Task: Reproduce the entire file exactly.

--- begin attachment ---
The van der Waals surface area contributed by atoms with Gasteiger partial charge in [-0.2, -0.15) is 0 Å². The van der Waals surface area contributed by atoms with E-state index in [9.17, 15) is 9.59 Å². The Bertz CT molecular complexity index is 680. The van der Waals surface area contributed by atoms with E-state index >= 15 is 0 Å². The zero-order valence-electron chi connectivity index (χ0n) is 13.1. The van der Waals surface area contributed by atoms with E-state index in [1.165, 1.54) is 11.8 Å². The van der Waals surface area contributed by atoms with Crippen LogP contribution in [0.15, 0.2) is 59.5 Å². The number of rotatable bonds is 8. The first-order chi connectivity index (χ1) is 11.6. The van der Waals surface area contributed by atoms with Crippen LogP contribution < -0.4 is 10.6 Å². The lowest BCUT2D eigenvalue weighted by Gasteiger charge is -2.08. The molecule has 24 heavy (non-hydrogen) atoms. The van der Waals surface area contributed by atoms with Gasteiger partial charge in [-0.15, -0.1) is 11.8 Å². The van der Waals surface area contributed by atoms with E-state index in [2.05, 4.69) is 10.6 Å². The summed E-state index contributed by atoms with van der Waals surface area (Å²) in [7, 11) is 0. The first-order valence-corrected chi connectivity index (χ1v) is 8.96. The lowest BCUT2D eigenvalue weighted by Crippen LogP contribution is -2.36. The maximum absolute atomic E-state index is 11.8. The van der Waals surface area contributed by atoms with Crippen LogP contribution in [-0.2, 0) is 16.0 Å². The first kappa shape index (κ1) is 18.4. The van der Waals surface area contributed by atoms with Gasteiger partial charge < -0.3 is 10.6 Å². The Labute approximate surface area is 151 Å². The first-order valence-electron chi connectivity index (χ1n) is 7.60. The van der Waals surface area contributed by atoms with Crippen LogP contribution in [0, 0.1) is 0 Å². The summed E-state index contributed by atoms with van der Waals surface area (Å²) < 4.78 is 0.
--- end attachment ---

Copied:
The van der Waals surface area contributed by atoms with Gasteiger partial charge in [-0.2, -0.15) is 0 Å². The van der Waals surface area contributed by atoms with E-state index in [9.17, 15) is 9.59 Å². The Bertz CT molecular complexity index is 680. The van der Waals surface area contributed by atoms with E-state index >= 15 is 0 Å². The zero-order valence-electron chi connectivity index (χ0n) is 13.1. The van der Waals surface area contributed by atoms with E-state index in [1.165, 1.54) is 11.8 Å². The van der Waals surface area contributed by atoms with Crippen LogP contribution in [0.15, 0.2) is 59.5 Å². The number of rotatable bonds is 8. The first-order chi connectivity index (χ1) is 11.6. The van der Waals surface area contributed by atoms with Crippen LogP contribution < -0.4 is 10.6 Å². The lowest BCUT2D eigenvalue weighted by Gasteiger charge is -2.08. The molecule has 24 heavy (non-hydrogen) atoms. The van der Waals surface area contributed by atoms with Gasteiger partial charge in [-0.15, -0.1) is 11.8 Å². The van der Waals surface area contributed by atoms with E-state index in [2.05, 4.69) is 10.6 Å². The summed E-state index contributed by atoms with van der Waals surface area (Å²) in [7, 11) is 0. The first-order valence-corrected chi connectivity index (χ1v) is 8.96. The lowest BCUT2D eigenvalue weighted by Crippen LogP contribution is -2.36. The maximum absolute atomic E-state index is 11.8. The van der Waals surface area contributed by atoms with Crippen LogP contribution in [-0.2, 0) is 16.0 Å². The first kappa shape index (κ1) is 18.4. The van der Waals surface area contributed by atoms with Gasteiger partial charge < -0.3 is 10.6 Å². The Labute approximate surface area is 151 Å². The first-order valence-electron chi connectivity index (χ1n) is 7.60. The van der Waals surface area contributed by atoms with Crippen LogP contribution in [0, 0.1) is 0 Å². The summed E-state index contributed by atoms with van der Waals surface area (Å²) < 4.78 is 0.